ii. Grammar: e.g. parts of speech and subject/verb agreement.
iii. Style: e.g. words and expressions which 'set a tone' for the ten types of writing pre-set in the program: general, a business letter, a report, fiction or a technical document and so on.
Messages about the nature and types of problems are flagged and presented under these three 'rule class groups', which are further divided into more than fifty different 'rule classes'. A general summary of the readability of the text both in words and in statistical format are given at the end of proof-reading, and a comparison chart can be called up to enable the writer to compare his/her writing with one of these three types of writing: a novel, a speech and a life insurance policy.
Grammatik V can carry out proof-reading in one of the following ways:
i. Interactive: the program opens a document and takes the user through it, pausing at 'errors'. In this way it interacts with the user, referring to the text being checked. Problems are highlighted in the original text and the user can see comments on the nature of these problems and suggestions for change. Online editing is readily available, so immediate adoption of feedback from the program into the working document is possible. The user decides whether to accept or ignore any comments or suggestions the program makes. The user can also call up references when needed.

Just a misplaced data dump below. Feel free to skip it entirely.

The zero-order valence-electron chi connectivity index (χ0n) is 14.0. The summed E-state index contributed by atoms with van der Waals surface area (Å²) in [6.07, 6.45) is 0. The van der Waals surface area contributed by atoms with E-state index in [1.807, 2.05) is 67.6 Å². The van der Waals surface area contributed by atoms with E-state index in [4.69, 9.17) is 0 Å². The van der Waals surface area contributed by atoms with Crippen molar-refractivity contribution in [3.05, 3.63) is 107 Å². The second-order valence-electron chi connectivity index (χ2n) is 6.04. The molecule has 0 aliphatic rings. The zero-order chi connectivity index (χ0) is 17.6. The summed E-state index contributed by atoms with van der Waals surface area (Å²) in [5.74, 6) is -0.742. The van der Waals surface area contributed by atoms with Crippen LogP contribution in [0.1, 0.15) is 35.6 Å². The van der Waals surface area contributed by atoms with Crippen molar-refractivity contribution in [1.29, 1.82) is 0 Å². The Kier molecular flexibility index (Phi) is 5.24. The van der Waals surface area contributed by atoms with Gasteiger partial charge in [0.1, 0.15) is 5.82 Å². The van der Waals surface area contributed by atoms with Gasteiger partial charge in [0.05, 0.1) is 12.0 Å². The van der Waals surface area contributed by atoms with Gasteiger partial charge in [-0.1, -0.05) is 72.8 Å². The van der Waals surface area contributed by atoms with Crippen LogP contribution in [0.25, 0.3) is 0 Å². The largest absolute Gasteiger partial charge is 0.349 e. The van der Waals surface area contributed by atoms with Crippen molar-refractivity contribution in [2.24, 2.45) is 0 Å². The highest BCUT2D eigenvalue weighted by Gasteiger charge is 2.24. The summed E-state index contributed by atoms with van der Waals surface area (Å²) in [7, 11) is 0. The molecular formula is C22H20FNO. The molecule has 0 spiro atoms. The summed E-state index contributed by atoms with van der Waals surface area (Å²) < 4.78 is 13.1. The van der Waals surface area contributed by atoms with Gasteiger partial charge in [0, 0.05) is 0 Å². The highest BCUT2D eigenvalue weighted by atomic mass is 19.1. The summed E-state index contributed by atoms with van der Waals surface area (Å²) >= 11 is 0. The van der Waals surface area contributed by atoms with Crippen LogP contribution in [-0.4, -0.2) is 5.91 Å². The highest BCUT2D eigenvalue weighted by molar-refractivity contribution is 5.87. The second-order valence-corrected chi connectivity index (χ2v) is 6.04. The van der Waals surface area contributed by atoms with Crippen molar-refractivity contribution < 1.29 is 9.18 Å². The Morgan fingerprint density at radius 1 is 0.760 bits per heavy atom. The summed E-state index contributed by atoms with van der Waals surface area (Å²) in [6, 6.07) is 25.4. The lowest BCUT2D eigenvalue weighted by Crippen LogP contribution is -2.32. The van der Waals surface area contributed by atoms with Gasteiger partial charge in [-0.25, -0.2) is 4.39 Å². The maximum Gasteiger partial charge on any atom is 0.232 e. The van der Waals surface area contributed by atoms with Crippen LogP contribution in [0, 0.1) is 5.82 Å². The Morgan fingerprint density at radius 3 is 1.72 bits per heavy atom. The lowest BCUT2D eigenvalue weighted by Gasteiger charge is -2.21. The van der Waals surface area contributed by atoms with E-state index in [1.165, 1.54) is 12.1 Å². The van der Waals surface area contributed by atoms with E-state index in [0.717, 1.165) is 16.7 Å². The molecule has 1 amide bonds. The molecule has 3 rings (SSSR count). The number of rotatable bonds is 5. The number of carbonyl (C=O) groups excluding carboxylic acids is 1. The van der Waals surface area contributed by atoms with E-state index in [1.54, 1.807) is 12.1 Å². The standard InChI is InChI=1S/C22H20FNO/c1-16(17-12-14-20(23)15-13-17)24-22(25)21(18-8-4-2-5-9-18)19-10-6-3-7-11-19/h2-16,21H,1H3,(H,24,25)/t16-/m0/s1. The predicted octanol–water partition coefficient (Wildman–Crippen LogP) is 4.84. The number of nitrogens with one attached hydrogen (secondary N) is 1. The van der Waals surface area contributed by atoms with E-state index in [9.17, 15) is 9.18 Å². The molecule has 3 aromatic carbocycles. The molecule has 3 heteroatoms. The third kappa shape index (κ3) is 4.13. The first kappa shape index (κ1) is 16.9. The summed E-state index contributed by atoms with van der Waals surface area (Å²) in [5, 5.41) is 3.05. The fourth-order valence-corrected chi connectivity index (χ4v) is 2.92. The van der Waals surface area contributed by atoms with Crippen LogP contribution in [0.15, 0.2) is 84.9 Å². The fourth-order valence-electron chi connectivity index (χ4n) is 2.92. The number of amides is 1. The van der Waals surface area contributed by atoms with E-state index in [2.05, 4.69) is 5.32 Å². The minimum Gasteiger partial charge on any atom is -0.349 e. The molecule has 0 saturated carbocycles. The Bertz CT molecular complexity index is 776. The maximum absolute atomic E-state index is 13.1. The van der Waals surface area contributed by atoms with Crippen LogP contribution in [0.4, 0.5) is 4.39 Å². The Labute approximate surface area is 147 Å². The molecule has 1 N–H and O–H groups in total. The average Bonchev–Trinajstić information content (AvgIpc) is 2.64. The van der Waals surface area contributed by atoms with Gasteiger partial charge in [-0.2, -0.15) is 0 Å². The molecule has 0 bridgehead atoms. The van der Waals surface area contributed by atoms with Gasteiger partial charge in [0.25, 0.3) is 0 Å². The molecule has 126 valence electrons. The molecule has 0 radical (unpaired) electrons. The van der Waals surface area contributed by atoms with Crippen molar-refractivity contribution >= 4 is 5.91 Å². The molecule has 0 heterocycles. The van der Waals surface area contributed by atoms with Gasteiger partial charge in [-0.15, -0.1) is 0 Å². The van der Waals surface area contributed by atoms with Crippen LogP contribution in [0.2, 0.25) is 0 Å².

ii. Mark only: the program proof-reads a text without stopping and will mark all the 'suspicious' points. It then provides comments and suggestions for change in a separate document.
iii. Read only: the program presents the user with an interactive screen in which problematic words, expressions and sentences are highlighted in their original form. The user can read the original text and the comments and suggestions given but cannot change the text on the screen.
iv. Grammar and mechanics checks only: the program ignores style problems but checks only grammatical problems and mechanical problems such as punctuation and capitalisation.
v. Spelling only: a straightforward spelling check.
In all of these checking modes a general summary of the readability of the text and a statistical score are available. Compared to other similar programs, Grammatik V offers a wider range of functions and facilities, especially flexible user control.
2. How the study was conducted